There’s no doubt in my mind that someone at Suzuki is really kicking themselves now. What a mistake it was to lose Ben Spies. The talented young Texan once again proved Suzuki’s loss is Yamaha’s gain, and did so in a big way. He took Superpole, led every lap, set the new lap record and won both races today at Miller Motorsports Park just outside Salt Lake City, Utah.
This marked his sixth and seventh wins of the season, as well as his seventh-straight pole and second double-win weekend in his rookie year. While most knew he was talented and would do well, it’s doubtful most thought he would do this well. Especially considering this was the first track all season he has previously raced at. Just wait until next year when he’s seen them all…
But while it looked easy today, we caught up with the double-winner at the end of the day and he said it was anything but.
“Michel Fabrizio was right there, not far back the whole race (two),” said Spies. “I knew he was going to be strong, but he was even better than I anticipated. I had to push the entire way so hats off to him. We had another gear we could have pulled out there at the end if needed but by no means was it easy. I actually got lucky there at the end when his tire went off cause I really didn’t want to go there unless I had to.”
On the other end of the spectrum was Haga, who toughed out the pain of a massive highside yesterday, one which put his back in knots, to finish down the order with a ninth in race one and eighth in race two. Still quite impressive finishes considering we saw the Japanese rider getting suiting up and his upper back looked like it had been run over by a dump truck. No doubt he rode through massive amounts of pain.
As such, Spies took a sizable chuck out of Haga’s massive pre-existing 88-point championship lead to cut it down to 53, as well as moved back in front of Fabrizio for second spot in the championship. And while 53 points is a lot, there’s still half a season left to go. Can the soft-spoken Texan come back and win the title in his rookie season? If he does it will be the biggest points’ deficit made back up in World Superbike history.
As for the rest of the American clan, Hacking had a great showing in the first race, although the red flag on lap 6 did hurt the Hacker. He had worked his way up to fourth after a great start and looked on pace for a possible podium, but a less-than-perfect start after the red flag saw him further back and having to claw his way through the field. At one point the always-aggressive Hacking collided with his own teammate for the weekend Broc Parkes, not making any friends en route to an impressive seventh-place finish. Parkes would retire shortly after from a broken shifter…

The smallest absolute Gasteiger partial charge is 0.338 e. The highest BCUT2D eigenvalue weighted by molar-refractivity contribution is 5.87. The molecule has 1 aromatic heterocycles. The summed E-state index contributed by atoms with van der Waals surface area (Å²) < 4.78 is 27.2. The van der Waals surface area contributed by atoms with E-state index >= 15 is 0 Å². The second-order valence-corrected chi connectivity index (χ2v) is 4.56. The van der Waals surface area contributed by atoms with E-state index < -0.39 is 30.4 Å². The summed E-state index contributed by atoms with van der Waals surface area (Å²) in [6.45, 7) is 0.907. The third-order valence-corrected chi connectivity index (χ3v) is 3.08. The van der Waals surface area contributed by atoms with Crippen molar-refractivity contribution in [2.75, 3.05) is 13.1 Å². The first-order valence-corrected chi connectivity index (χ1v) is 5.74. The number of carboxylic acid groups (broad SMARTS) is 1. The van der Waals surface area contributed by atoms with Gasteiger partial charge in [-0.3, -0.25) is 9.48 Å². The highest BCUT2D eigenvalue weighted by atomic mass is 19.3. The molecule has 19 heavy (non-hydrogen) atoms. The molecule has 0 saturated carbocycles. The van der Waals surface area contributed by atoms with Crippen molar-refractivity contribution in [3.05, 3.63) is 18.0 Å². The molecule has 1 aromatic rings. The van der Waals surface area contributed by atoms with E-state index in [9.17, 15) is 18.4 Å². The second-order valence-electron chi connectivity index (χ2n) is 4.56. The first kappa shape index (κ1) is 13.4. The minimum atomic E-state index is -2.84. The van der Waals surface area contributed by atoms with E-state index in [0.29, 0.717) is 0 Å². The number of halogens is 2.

Race two then saw Hacking and his teammate Parkes both have trouble off the line, coming across the stripe for the first time at the very back of the field. Once again Hacking was on a terror, muscling his way through the field, though he collided again with another Kawasaki, this one piloted by privateer Italian Luca Scassa. Both riders ran off track and Scassa crashed heavily, with Hacking keeping it on two wheels. He would then run off again later in the race en route to finishing 19th.
The third and final American in the field, Jake Zemke, struggled to get to grips with the Stiggy Motorsports Honda CBR1000RR. Some said gearing issues plagued the team throughout the weekend, with the best finish Zemke could muster being a 15th in race two.
On a side note, there has been a lot of speculation floating around the paddock as to where Spies would be racing next year considering his amazing start to his rookie World Superbike season and the fact he only has a 1-year deal with Yamaha.
“I’m thinking about being a magazine writer,” he joked, “that sounds fun.”
In all seriousness he’s staying pretty tight lipped about it, though he has said they have begun talking to Yamaha that he’s quite happy with the brand and that his first choice, be it in MotoGP or World Superbike, would be to stay with Yamaha. Like I said, Suzuki’s loss has quickly become Yamaha’s gain.
The BMW team had a weekend to forget. While it was big news that the U.S. market got to see the S1000RR in the flesh for the first time, on track the boys from Munich didn’t fair very well. After qualifying 21st and 22nd, there wasn’t much they could do considering the current depth of the field.
“It’s just too tough when you start that far back,” said Corser, when we caught up with him between races. “We went better in that race than we did all practice, but it’s still not on the pace needed, especially if you are starting at the back of the grid.”
15th in race one was as good as the German team could muster at the hands of Corser, as they visibly struggled to get the massive power of the BMW-built engine to the ground. But as they say, it’s better to have too much power than not enough. Now they just need to learn to harness it and they should be a consistent contender.
To wrap things up, we must say, the crowd was pretty thin. Maybe it’s MMP’s fairly secluded location or maybe it’s the economy, either way it wasn’t impressive at all. They claim a weekend total of 47,000-plus, but from my point of view it didn’t look like much more than 10,000 or so today tops, and far less on Friday and Saturday, so I’m not quite sure where their numbers are coming from. It’s a shame too, as this could be the best racing series in the world right now and an American is running at the front week-in and week-out. Good thing SBK and Miller have agreed to extending the track’s participation in the championship through the 2013 season…